Release Date: October 13, 2006

A Guide to Recognizing Your SaintsThis directorial debut from Dito Montiel, AGTRYS as its come to be known in our short-attention spanned culture, is two movies slammed into one. The first is the early life of Dito (Shia LeBeouf) as he grows up on the mean streets of Astoria in the 1980′s. The second is a return trip home faced by an older Dito (Robert Downey, Jr.) after learning that his father has fallen ill. This tactic has worked for many films, but with AGTRYS, the end result feels like an epic novel that’s been crushed into a two-hour film, since, that’s exactly what it is.

AGTRYS adds almost nothing to the already bloated corpus of 1980′s street movies. Hyper-sexuality, drugs, and gang activity dot the piece as if they weren’t cliches. Unfortunately, despite Shia LeBeouf’s impressive skills, his Dito is about as tough as most of the costume-themed gangs in “The Warriors”. More unfortunately, Montiel peppers his fictional-movie-based-off-real-memoirs with characters talking to the camera. That’s right. Talking to the camera. The only thing more hokey would have involved the classic Zack Morris “Time out” before the monologue.

This is a movie mostly about coming to terms with your surroundings and understanding how you got there. There are some good performances coming from Chazz Palminteri and Diane Wiest, who play Dito’s parents, but for the most part, it’s young actors still trying to figure out their craft. As leading men, Shia LeBeouf does his best in a role that shouldn’t have been his and Robert Downey Jr. is too bored for the part – he chooses subtlety over acting in most every scene as if the movie were really about being cool.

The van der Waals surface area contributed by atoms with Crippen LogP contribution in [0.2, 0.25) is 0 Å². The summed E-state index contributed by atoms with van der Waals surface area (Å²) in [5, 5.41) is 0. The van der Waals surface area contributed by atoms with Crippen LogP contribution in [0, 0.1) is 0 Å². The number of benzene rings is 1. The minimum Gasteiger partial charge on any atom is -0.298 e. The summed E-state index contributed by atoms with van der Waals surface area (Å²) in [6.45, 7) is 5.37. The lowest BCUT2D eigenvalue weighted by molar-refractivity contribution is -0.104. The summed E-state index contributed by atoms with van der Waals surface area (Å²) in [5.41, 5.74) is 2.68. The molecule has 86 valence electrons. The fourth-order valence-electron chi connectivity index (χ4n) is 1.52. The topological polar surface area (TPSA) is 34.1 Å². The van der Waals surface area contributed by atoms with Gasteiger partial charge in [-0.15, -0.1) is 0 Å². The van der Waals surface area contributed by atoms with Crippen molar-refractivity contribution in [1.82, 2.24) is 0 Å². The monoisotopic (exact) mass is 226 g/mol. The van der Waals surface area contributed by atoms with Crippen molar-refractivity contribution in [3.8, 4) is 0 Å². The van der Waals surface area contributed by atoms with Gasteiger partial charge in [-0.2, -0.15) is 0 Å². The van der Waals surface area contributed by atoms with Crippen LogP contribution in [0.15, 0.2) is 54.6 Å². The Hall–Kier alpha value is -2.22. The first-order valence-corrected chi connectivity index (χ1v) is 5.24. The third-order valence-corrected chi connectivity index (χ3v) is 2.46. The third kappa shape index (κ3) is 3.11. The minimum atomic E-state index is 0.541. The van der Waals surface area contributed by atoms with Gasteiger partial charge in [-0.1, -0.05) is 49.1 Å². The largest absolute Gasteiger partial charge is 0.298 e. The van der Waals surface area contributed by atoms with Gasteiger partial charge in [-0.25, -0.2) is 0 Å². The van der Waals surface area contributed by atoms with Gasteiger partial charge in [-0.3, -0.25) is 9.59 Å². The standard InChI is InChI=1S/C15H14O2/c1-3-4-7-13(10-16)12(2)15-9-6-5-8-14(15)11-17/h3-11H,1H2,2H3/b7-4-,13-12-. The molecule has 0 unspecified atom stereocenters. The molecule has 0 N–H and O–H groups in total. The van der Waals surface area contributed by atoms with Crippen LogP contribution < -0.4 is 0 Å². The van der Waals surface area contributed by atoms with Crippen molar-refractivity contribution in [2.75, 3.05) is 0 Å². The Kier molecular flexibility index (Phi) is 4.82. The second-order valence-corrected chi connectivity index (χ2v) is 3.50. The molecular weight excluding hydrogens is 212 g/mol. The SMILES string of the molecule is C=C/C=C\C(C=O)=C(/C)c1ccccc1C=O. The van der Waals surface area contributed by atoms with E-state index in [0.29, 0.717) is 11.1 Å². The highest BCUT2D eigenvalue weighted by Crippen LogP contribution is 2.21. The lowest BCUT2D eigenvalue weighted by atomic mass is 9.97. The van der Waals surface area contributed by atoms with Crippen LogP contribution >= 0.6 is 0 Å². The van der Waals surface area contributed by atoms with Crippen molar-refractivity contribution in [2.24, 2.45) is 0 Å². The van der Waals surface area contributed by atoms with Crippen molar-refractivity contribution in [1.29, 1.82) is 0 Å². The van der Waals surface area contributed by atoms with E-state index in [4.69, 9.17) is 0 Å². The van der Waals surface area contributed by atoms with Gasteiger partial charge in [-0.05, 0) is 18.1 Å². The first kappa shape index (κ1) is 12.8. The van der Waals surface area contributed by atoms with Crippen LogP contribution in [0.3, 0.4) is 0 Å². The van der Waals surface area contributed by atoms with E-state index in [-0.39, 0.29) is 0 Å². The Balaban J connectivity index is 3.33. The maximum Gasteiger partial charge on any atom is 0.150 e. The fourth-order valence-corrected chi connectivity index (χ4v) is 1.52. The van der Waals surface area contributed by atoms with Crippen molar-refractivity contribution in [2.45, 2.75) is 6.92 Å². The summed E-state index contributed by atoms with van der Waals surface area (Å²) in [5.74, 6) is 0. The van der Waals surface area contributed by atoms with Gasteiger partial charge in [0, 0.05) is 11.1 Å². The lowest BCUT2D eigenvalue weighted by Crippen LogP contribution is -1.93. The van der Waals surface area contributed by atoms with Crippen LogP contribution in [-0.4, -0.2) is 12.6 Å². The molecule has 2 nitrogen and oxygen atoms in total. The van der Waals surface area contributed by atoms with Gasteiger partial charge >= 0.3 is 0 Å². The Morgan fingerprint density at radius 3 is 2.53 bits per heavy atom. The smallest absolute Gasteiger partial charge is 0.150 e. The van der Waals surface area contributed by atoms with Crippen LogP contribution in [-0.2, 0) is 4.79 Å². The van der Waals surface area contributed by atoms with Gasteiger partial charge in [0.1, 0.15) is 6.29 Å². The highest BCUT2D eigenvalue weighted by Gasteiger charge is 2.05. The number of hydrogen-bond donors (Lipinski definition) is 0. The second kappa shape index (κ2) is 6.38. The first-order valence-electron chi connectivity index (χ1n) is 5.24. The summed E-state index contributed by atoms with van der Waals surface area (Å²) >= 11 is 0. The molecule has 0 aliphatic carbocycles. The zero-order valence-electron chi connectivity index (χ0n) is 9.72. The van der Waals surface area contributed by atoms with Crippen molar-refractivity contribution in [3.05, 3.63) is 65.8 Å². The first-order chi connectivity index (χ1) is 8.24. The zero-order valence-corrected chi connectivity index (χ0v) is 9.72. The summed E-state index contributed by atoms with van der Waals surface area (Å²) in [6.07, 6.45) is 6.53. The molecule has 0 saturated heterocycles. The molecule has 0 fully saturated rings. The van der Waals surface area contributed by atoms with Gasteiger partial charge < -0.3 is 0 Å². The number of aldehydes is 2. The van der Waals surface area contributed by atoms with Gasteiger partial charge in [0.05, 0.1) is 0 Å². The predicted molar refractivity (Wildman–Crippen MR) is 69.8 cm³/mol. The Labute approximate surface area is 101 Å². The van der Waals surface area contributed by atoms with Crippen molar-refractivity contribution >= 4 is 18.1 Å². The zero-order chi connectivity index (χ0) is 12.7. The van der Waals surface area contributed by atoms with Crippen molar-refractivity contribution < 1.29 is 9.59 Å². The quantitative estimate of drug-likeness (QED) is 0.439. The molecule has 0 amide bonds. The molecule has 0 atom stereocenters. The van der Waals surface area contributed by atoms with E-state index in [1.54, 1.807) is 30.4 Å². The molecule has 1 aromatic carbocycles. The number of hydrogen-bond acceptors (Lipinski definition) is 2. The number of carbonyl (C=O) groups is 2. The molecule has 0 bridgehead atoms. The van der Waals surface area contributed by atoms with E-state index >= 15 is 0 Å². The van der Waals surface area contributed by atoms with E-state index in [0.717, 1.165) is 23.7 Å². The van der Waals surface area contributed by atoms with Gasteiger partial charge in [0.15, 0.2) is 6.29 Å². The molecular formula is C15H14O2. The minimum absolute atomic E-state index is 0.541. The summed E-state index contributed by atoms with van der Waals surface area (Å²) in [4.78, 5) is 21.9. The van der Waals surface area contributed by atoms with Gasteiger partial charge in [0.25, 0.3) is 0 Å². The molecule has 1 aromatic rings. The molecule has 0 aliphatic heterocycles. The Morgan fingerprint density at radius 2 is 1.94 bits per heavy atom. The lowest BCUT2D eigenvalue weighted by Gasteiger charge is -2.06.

With the critical acclaim that has already befallen the movie, it’s easy to see that AGTRYS will do fairly well for little to no reason. It’s a movie that some will love and others will hate. It will probably also stand as a litmus test for those who “get it” or “know good film” despite choking on its own self-indulgence. I suppose I’m just not cool enough to like this movie, but if it’s any indication as to how ego-driven this work is, the writer/director has, not one, but two main characters named after him.

With shaky camera work and every-trick-in-the-book editing, AGTRYS seems to rely more on what effects it can pull off instead of hanging its hat on good story telling and good direction. It’s a shame, too, because this film would seem truly revolutionary if it had actually invented some camera techniques or told a story that hadn’t been told before and told better.

The Upside: Chazz Palminteri and Diane Wiest.

The Downside: Take an autobiographer, give him a director’s hat, and tell him to shove how interesting his life was down the throats of the audience aided only by cheesy camera effects and without the safety net of a fourth wall. This is what you get.

On the Side: Won Dramatic Directing Award and a Special Jury Award for Best Ensemble Performance at Sundance in 2006.

Final Grade: D


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